We see only what we are prepared to see..

Critical thinking… it’s too critical.. Rightly said by Pooja. What is it, how do we do it, why is it essential, and how can we get better at it? Too many questions with no precise answers.

It’s like turning into a critique of your thinking. This enables us to analyze the way we think and present evidence for our ideas, rather than simply accepting our own personal reasoning as sufficient proof.

Today our lives are driven by too much information available and technology, which requires us to deal with changes quickly and effectively, It becomes important for us to separate facts from opinions, to evaluate a problem from with different perspectives, to make rational inferences and to withhold personal judgment or biases.. It’s too tricky; it can be developed gradually but requires a lot of an individual’s efforts. Despite the fact that we do all these things there is no surety that our choice will be the right selection.

Then how do we get better at critical thinking? Through asking questions?? What do we already know? How do we know that? What are we trying to prove, disprove, demonstrated, critique, etc.? But sometimes the answers are so complex that the questions get lost. It takes us back to our question to start the reasoning process again.

To become better, it is also important to be aware of our prejudices and biases. A huge list to find one for myself. After going through the list, it seems all are working for me in different ways, influencing seemingly the decisions and probable solutions. The one working for me in most the cases is a negativity bias which says that our thoughts, decisions, judgement are more influenced by negative experiences than the positive ones. Regardless of the possibility that there are 99 positive encounters; one negative experience impacts my judgment. It is just because that the negative information was typically more intensely weighted in my mind.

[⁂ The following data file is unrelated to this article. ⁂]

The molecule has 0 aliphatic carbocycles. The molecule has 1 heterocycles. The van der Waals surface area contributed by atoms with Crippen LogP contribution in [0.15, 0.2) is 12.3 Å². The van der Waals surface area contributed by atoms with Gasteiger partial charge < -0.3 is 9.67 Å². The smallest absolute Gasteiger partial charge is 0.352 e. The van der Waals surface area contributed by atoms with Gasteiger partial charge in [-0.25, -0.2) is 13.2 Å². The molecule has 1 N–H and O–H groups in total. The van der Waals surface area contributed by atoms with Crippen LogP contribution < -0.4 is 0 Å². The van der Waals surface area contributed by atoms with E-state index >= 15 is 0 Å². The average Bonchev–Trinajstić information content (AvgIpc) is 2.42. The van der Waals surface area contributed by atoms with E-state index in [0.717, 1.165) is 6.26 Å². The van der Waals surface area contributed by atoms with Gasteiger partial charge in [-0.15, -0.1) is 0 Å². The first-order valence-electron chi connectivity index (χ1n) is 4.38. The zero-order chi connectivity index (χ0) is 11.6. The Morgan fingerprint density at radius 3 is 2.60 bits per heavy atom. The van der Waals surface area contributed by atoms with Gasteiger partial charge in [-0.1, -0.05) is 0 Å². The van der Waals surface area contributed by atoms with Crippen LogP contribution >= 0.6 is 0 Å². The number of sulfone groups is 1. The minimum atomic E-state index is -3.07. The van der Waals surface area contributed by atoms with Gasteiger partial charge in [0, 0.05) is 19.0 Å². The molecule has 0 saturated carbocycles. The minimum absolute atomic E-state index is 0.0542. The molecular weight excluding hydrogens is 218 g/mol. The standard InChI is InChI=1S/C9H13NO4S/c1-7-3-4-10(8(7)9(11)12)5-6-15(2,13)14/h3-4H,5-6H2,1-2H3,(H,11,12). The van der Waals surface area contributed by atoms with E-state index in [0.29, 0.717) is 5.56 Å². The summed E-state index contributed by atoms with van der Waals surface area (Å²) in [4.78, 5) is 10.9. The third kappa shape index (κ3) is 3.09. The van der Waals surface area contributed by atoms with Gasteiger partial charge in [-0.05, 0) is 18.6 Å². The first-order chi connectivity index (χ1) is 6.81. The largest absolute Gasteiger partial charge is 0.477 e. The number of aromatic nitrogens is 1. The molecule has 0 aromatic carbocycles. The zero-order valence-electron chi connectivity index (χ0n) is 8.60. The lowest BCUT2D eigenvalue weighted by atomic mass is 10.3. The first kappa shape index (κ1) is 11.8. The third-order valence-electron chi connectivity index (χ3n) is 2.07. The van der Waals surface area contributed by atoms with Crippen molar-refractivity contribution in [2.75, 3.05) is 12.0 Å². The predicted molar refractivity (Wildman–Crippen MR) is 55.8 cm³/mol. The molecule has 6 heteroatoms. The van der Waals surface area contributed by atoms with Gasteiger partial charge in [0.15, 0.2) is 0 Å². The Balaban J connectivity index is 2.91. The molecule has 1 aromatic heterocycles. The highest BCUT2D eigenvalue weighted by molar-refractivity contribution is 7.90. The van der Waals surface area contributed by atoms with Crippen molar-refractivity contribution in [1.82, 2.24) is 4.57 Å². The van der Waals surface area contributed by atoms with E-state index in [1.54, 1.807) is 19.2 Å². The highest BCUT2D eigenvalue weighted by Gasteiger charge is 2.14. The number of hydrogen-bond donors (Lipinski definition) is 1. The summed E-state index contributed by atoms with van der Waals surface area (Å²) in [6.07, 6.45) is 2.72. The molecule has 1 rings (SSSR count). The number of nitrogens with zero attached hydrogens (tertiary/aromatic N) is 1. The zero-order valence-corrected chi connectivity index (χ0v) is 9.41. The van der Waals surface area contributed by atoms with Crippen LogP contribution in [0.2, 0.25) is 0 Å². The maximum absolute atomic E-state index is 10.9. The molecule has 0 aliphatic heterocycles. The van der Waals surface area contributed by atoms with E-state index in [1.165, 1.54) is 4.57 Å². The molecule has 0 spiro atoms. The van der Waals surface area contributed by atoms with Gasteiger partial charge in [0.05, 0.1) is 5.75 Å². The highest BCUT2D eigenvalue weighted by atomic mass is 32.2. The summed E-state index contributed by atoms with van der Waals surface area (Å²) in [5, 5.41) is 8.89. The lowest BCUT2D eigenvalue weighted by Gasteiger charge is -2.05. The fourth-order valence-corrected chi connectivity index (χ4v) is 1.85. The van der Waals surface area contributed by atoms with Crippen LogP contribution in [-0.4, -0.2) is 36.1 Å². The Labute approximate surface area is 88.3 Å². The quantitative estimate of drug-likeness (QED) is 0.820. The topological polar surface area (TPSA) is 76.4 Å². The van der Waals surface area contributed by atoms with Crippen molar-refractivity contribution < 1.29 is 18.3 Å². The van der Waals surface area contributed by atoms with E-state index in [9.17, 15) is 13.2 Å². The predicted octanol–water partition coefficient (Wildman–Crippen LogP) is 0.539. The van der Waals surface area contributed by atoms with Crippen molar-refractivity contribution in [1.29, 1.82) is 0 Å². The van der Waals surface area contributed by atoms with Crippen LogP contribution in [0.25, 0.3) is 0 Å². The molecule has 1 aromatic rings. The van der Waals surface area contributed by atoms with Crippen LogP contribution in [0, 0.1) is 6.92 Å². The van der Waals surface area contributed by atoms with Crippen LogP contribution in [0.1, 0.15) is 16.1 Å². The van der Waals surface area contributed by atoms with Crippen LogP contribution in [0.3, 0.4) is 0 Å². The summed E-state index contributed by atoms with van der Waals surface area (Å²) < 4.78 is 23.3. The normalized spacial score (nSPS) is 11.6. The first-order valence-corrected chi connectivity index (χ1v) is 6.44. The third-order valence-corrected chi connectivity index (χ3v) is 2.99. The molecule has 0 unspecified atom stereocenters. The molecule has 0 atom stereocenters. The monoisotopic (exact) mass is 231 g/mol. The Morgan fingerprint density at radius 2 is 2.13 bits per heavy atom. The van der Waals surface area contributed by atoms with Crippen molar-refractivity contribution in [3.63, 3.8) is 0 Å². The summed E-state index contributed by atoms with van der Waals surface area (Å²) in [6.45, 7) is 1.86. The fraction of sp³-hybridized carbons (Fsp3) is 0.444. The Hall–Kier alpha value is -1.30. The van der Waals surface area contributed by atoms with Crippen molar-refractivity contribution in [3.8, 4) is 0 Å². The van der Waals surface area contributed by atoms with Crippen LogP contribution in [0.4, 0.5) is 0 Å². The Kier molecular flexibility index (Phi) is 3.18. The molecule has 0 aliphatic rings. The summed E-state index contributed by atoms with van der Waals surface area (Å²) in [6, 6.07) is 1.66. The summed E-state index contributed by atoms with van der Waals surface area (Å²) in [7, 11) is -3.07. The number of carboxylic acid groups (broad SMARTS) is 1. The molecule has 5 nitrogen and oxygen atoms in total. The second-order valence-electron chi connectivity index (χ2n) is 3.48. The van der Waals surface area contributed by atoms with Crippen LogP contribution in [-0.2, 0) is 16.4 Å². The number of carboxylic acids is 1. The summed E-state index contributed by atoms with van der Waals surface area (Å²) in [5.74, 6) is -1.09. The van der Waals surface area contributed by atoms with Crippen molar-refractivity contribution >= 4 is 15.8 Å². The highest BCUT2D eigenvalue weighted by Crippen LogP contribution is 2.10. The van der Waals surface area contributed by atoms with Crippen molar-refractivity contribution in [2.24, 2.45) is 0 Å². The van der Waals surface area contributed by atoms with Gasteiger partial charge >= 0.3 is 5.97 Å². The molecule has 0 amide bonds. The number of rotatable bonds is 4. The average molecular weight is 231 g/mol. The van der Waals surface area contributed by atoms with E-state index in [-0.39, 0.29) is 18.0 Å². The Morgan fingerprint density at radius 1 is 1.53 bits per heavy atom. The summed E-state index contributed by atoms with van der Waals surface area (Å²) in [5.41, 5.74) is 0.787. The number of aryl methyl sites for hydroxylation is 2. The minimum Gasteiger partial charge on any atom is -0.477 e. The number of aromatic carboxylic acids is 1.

Another is “Loss aversion” – While I was reading Aditya’s recent G+ post on investing in mutual funds, I realized that because of this bias, I don’t want to invest in it. Just to avoid losses than making gains. Negativity bias is also playing a role here as I have seen people loosing their money in the stock market. Again, I have not taken into account when they made profits out of it. But now, I will try it out once or find any other way of saving money than keeping in the bank as he said, keeping money in the bank is equally risky in case of bankruptcy but again thinking that what are the chances of it?



  • Ritu, my story is different. I want to invest in equity but lack of knowledge stops me from doing it. I think having a fixed deposit in bank locks your money. A different perspective based on different experiences and paradigms.

  • So rightly said…while writing about the biases, I was struck with these two biases(they seemed just so tempting….lol) and that’s what made me think that which one is best suited for me.

    Last week, I was talking to a friend of mine who was trying his best to explain me or rather convince me to invest my money somewhere and try to increase it. I ended up saying…isme to hamesha loss hii hota hai, without realizing that there are so many people who have made profits as well 🙂

  • While reading your post, one question came to my mind,

    While making decision, to what extent does critical thinking ensure positive outcome.

  • Priyanka Vijay Chhabra

    I completely agree- we are stuck with our biases and prejudices and changing our thoughts and thinking beyond is quite difficult task.
    I wonder is it possible to change our thought process for a long run??

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